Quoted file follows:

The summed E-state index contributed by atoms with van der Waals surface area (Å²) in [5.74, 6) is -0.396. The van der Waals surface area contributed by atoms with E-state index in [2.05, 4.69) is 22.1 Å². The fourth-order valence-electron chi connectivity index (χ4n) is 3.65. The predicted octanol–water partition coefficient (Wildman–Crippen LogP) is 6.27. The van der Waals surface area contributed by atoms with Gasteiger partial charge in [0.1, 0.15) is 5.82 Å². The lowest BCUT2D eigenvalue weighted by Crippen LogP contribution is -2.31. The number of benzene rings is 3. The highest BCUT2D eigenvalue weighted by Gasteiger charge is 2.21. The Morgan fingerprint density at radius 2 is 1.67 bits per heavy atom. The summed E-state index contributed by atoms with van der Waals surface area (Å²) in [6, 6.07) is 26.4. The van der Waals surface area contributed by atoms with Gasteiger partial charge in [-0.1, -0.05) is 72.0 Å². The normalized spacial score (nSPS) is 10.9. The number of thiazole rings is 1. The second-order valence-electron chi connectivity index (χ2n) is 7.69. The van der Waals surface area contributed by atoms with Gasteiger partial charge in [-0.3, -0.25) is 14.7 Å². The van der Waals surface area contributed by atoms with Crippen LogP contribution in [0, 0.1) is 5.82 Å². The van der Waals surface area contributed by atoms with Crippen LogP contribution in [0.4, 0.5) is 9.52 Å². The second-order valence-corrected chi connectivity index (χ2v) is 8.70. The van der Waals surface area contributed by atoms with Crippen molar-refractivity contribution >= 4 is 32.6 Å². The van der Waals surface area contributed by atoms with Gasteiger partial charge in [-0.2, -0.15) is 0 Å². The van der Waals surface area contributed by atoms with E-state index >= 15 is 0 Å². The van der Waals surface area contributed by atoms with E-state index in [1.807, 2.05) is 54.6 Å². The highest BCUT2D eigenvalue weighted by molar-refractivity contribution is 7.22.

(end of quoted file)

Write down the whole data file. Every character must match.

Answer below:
The summed E-state index contributed by atoms with van der Waals surface area (Å²) in [5.74, 6) is -0.396. The van der Waals surface area contributed by atoms with E-state index in [2.05, 4.69) is 22.1 Å². The fourth-order valence-electron chi connectivity index (χ4n) is 3.65. The predicted octanol–water partition coefficient (Wildman–Crippen LogP) is 6.27. The van der Waals surface area contributed by atoms with Gasteiger partial charge in [0.1, 0.15) is 5.82 Å². The lowest BCUT2D eigenvalue weighted by Crippen LogP contribution is -2.31. The number of benzene rings is 3. The highest BCUT2D eigenvalue weighted by Gasteiger charge is 2.21. The Morgan fingerprint density at radius 2 is 1.67 bits per heavy atom. The summed E-state index contributed by atoms with van der Waals surface area (Å²) in [6, 6.07) is 26.4. The van der Waals surface area contributed by atoms with Gasteiger partial charge in [-0.1, -0.05) is 72.0 Å². The normalized spacial score (nSPS) is 10.9. The number of thiazole rings is 1. The second-order valence-electron chi connectivity index (χ2n) is 7.69. The van der Waals surface area contributed by atoms with Gasteiger partial charge in [-0.3, -0.25) is 14.7 Å². The van der Waals surface area contributed by atoms with Crippen LogP contribution in [0, 0.1) is 5.82 Å². The van der Waals surface area contributed by atoms with Crippen LogP contribution in [0.4, 0.5) is 9.52 Å². The second-order valence-corrected chi connectivity index (χ2v) is 8.70. The van der Waals surface area contributed by atoms with Crippen molar-refractivity contribution >= 4 is 32.6 Å². The van der Waals surface area contributed by atoms with Gasteiger partial charge in [-0.2, -0.15) is 0 Å². The van der Waals surface area contributed by atoms with E-state index >= 15 is 0 Å². The van der Waals surface area contributed by atoms with E-state index in [1.807, 2.05) is 54.6 Å². The highest BCUT2D eigenvalue weighted by molar-refractivity contribution is 7.22.